Lightweight GRP construction techniques

Discussion in 'Fiberglass and Composite Boat Building' started by johnnythefish, May 17, 2022.

  1. johnnythefish
    Joined: May 2016
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    johnnythefish Junior Member

    So I hear this a lot - almost always in relation to a “stitch and glue” type hull build - ie. Tolman skiff etc …. That using wood and epoxy results in a much lighter hull (half the weight is often cited)…

    Now I completely understand the reasons behind epoxy wood composites as a great way to build a one off boat …

    BUT …. are there really not techniques/ ways to maximise the efficiency/ cheapness of grp/ ease of finishing from a mold with a way to keep weights down.

    I am talking specifically building a boat from a mold in grp - not a one off foam core build - or using expensive composites ….
  2. TANSL
    Joined: Sep 2011
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    TANSL Senior Member

    Of course, a GRP hull can be optimized to achieve the lowest possible weight, but it requires a series of calculations that are not easy. The analysis of the distribution of the layers through the thickness of the laminate and the study of the stresses on each one of them allow us to greatly improve the results and arrive at compounds with very tight weights. The use of sandwich construction can also reduce weight and lamination techniques, to achieve the lowest possible contribution of resin, also greatly improve the results.
    DogCavalry likes this.
  3. baeckmo
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    baeckmo Hydrodynamics

    Achieving a structure where all three parameters reach their respective maximum simultaneously is seldom possible.
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  4. rxcomposite
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    rxcomposite Senior Member

    To build from a hull mold, you will spend more than twice the cost of building your hull. Plus you need to build a plug, which would cost you more that if you build a wooden boat and spend more hours fairing and polishing the male plug.
  5. fallguy
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    fallguy Senior Member

    The conversation is an open door for polemics.

    BW, then Ranger boats found a way to inject foam between two relatively thin grp shells or hull and liner. But the capital cost and time to develop these methods are for production boats. Two moulds or more!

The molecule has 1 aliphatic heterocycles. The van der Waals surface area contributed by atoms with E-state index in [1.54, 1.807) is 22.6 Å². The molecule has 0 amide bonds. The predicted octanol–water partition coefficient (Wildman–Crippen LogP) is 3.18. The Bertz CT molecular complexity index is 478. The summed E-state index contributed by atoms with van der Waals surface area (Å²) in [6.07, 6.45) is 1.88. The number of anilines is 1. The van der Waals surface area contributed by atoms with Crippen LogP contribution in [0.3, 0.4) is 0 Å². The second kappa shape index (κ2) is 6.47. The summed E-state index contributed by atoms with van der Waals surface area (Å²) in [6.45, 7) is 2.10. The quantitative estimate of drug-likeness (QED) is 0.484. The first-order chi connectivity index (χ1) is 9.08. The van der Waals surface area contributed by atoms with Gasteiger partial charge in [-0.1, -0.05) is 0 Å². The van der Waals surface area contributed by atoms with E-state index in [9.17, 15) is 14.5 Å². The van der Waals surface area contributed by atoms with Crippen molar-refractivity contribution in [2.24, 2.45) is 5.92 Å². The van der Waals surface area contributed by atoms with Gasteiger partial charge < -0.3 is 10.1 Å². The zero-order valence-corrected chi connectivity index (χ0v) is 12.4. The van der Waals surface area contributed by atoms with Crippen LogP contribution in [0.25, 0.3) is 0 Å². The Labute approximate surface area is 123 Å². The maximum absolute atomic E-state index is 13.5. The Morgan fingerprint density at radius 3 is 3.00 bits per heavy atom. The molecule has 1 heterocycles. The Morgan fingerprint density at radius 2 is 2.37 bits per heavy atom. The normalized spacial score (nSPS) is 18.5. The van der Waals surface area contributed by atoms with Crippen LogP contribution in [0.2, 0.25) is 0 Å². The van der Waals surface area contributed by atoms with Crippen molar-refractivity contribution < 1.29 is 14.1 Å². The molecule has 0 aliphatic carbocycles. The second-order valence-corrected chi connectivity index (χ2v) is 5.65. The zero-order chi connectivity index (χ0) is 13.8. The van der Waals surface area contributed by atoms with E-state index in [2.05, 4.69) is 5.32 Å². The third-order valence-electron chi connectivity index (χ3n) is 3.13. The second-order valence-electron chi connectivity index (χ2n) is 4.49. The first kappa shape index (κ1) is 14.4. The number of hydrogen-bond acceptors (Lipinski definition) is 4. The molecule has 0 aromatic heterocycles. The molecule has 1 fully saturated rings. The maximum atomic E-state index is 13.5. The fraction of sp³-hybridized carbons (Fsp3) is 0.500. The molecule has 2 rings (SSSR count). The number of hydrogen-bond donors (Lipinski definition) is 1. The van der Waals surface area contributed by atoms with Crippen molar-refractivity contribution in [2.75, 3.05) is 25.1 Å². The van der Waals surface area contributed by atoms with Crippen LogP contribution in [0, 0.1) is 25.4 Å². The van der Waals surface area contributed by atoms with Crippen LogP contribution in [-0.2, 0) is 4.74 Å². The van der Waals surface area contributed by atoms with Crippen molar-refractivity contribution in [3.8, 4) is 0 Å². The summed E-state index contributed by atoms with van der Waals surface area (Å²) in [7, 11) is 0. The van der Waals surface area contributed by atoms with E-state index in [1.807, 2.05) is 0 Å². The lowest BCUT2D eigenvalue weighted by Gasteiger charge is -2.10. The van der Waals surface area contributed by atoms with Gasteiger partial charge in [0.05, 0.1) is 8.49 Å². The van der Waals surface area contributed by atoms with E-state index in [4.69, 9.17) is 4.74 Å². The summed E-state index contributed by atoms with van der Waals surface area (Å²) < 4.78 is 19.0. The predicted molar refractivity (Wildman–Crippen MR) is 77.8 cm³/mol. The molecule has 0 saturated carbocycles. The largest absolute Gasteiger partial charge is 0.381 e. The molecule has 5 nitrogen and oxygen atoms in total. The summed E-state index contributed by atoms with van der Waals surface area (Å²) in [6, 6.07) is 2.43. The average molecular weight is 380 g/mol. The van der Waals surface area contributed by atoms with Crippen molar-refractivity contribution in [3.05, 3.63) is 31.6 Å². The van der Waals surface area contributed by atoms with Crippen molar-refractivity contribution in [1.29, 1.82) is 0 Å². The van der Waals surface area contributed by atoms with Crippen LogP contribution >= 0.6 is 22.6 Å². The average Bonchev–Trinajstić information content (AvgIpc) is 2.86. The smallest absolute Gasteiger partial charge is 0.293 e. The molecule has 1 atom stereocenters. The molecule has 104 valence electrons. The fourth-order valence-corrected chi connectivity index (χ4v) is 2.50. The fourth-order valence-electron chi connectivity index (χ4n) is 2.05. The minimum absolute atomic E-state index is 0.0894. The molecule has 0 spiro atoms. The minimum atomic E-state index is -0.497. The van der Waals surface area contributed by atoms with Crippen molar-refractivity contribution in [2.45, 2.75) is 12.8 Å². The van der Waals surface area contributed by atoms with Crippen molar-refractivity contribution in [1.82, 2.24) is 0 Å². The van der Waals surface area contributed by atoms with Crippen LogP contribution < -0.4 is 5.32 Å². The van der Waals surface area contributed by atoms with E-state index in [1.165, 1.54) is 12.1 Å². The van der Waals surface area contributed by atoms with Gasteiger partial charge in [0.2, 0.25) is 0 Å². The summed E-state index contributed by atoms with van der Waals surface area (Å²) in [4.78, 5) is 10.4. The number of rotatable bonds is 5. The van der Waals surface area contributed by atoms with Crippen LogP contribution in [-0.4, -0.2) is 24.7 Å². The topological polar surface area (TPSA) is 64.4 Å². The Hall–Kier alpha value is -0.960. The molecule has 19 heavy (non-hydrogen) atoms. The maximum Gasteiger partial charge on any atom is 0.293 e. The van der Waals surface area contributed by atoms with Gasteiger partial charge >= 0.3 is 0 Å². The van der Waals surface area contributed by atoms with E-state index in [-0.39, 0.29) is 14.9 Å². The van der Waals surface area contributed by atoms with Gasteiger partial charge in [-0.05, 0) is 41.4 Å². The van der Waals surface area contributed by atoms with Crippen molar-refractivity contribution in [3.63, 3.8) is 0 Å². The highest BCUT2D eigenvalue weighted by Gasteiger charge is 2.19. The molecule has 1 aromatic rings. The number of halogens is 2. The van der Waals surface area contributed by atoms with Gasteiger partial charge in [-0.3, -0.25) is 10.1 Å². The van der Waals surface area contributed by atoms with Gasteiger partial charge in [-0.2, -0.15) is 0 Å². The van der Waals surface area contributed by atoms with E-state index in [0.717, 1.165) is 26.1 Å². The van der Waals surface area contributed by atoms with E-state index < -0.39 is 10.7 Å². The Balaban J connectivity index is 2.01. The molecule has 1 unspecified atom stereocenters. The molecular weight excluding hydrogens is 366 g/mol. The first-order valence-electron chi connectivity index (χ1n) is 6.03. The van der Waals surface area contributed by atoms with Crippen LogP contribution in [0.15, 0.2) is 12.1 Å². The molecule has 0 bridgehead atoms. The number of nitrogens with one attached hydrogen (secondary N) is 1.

There is no easier one off method than plywood s&g. Perhaps if you get small enough for skin on frame..

    For round chines, the next easiest is probably strip planking and epoxy glass skins.

    After that would be foam single side skins laid up like s&g and then laminate the inside or out in a single go. This method I plan to use for a dinghy.

    Or factory finished cores, etc. But solid glass has no build it easily at home innovation. It is a lot of resin and fabric to get to reasonable thicknesses. And spraying chopper is not really diy or light.

    Fellow wants an alternative to plywood because ply is so expensive. But unless you strip plank with cheap material; nothing comes close.

    But it rots..frp won't. Light frp is too flimsy...The tradeoffs won't leave us alone..
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  6. kapnD
    Joined: Jan 2003
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    kapnD Senior Member

    If you have a mold, and have successfully produced hulls out of it, you have a starting point from which you can begin subtracting structure until it fails.
    Or you can get proficient with the some of the software so passionately discussed on these pages, and scientifically determine the lightest possible layup schedule, and compare materials.
    So many factors in determining strength needed, the subject cannot be discussed in general terms, you must produce plans and specifications in order to have a meaningful discussion.
    bajansailor, TANSL and DogCavalry like this.
  7. DogCavalry
    Joined: Sep 2019
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    DogCavalry Senior Member

    Good fast cheap, as applied to GRP. I always laughed when someone said "pick two". You can rarely get one these days.
    redreuben and bajansailor like this.

  8. redreuben
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    redreuben redreuben

    Couple of things, design wise stress analysis can maximise fibre orientation and so eliminate a lot dead weight that’s there with the one size fits all laminate.
    The process can vary from hand laid to infusion, with any process measuring, weighing and recording is where you find the savings. For example spraying gelcoat, very few operators actually use a gauge to see how much is on the mould most just blaze away till it looks right. When using minimal thicknesses optimal catalyst must be used or it will tripe.
    esearch the material going on, calculate, measure and keep measuring as you spray so your application is optimised.
    And so on, each application method has its tricks.
    You can make very good moulds for flat surfaces with glossy melamine finished mdf or chipboard. Spend the time to install strips on the edges to house the joining tapes and you save a heap of fairing weight. etc etc etc.
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